Many people like the nonsymmetrical variation for some reason.
HS-Scientist's objection is dealt with by supposing f' and g' exist

WannabeNewton that proof is extremely straight forward how is it needlessly convoluted?
The distinction between one and several variables is entirely artificial.
single variable calculus exercise
$$\dfrac{d}{dx} c \, x=c$$
several variable calculus exercise
$$\dfrac{\partial}{\partial x} z \, x=z$$
exactly the same idea
The OP claims knowledge of the chain rule. He/She therefore knows the multivariable chainrule with or without being aware of it.
The second proof has several benefits. It helps one develop derivative intuition. Many absurd errors are commited because students reading crap books like Stewart have no intuition. To them (uv)'=u'+v' or (x^x)'=x^x is perfectly reasonable. The key concept is the derivative of a function where the variable appears multiple times can be found by adding the derivatives of each appearance. This is because differentiation is linear.

10. Jul 9, 2013

### CubicFlunky77

The cynicism and hostility was uncalled for. Proving the product rule for single variables is a very typical homework problem in the vast majority of AP Calculus high-school classes let alone colleges. Since this is not the homework section I had no idea the OP didn't know the chain-rule for multiple variables. Also, I personally struggled to understand the product rule proof for single variables. The method I used, was done in my community college class and is 100% crystal clear to me.

11. Jul 9, 2013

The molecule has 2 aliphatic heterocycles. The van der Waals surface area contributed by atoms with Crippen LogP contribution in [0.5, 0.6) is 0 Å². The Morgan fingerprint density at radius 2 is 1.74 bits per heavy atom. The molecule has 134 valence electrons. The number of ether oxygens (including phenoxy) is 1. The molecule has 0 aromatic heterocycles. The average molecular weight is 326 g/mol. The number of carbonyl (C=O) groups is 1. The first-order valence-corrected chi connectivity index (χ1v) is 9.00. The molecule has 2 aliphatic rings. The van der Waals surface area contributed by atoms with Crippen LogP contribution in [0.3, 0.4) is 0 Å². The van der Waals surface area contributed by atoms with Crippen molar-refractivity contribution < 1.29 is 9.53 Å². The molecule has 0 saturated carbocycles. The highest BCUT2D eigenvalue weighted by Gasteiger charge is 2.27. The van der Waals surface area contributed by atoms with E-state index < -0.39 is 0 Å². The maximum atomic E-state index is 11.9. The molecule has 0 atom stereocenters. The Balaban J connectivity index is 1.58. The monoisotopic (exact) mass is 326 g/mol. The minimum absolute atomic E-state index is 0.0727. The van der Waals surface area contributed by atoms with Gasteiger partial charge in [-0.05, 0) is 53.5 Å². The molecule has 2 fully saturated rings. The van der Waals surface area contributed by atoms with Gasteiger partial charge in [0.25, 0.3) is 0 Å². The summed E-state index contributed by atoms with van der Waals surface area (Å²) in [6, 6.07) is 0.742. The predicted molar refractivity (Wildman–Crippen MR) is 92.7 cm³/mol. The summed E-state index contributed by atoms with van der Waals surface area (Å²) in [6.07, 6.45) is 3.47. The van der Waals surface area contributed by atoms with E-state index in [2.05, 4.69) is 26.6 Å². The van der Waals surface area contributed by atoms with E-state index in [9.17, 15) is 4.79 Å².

### lurflurf

^Bravo

12. Jul 9, 2013

### micromass

Staff Emeritus
Now you're just guessing. There is no reason to assume the OP had any acquaintance with multivariable calc. In fact, if somebody asks something about single-variable calculus, then it's simply common sense to not start using tools that are not covered in a single-variable calculus course.

Anyway, let's keep this thread on topic.

13. Jul 9, 2013

### lurflurf

That's not guessing, it is being open to possibility. It is not like the OP listed the topics known. In any case the two topics are within a year of each other anyway, and topics are presented in order in different books/classes. One might read a book out of order. Most importantly the most common ordering of calculus topics is nonoptimal. If one has the misfortune of a book that does the product rule before the chain rule, one may simply flip to the chain rule bit read it then flip back, problem solved.

The original mistake is ambiguous.
On second reading HS-Scientist's comment is spot on if the mistake started there.
The OP's proof is quite correct (reasoning and result) in the case g(x)=0
(also the case f'(x)=0)
When this is not the case HS-Scientist's is correct the limit manipulation is invalid.
The best thing to do as I said above is write
f(x+h)=f(x)+(f(x+h)-f(x))=
g(x+h)=g(x)+(g(x+h)-g(x))=

(f(x+h)g(x+h)-f(x)g(x))/h=(f(x+h)-f(x))g(x)/h+f(x)(g(x+h)-g(x))/h
as OP omits the term (f(x+h)-f(x))g(x)/h it is assumed that
lim (f(x+h)-f(x))g(x)/h=0

either f'(x)=0 or g(x)=0
which is not true in general

14. Jul 9, 2013

### micromass

Staff Emeritus
Right. And in that case it's best to assume a minimal amount of knowledge. Assuming a knowledge of multivariable calculus is not ok here.

Do you have any book that proves the multivariable chain rule before the single variable product rule?? Do you really think it's misfortune to prove the product rule first? Do you really think we should let students wait a year to actually prove the product rule when a very simple limit argument suffices? With all due respect, but what you're proposing is not in the best interest of the students.

15. Jul 9, 2013

### MarneMath

I don't see what the big deal is. OP posted a question, OP received answer, user posted an alternate method. I think being aware of how to prove a proof different ways doesn't hurt. :)

16. Jul 9, 2013

### micromass

Staff Emeritus
Let's get back to the math now and keep things on-topic.

17. Jul 9, 2013

### Infrared

No, this is perfectly valid if you are allowed to break up limits. If f is continuous (which you know since we are assuming that f is differentiable, then $lim_{\Delta x \rightarrow 0} f(x+\Delta x)=f(x)$.

How would you be able to do the same proof without breaking up the limit?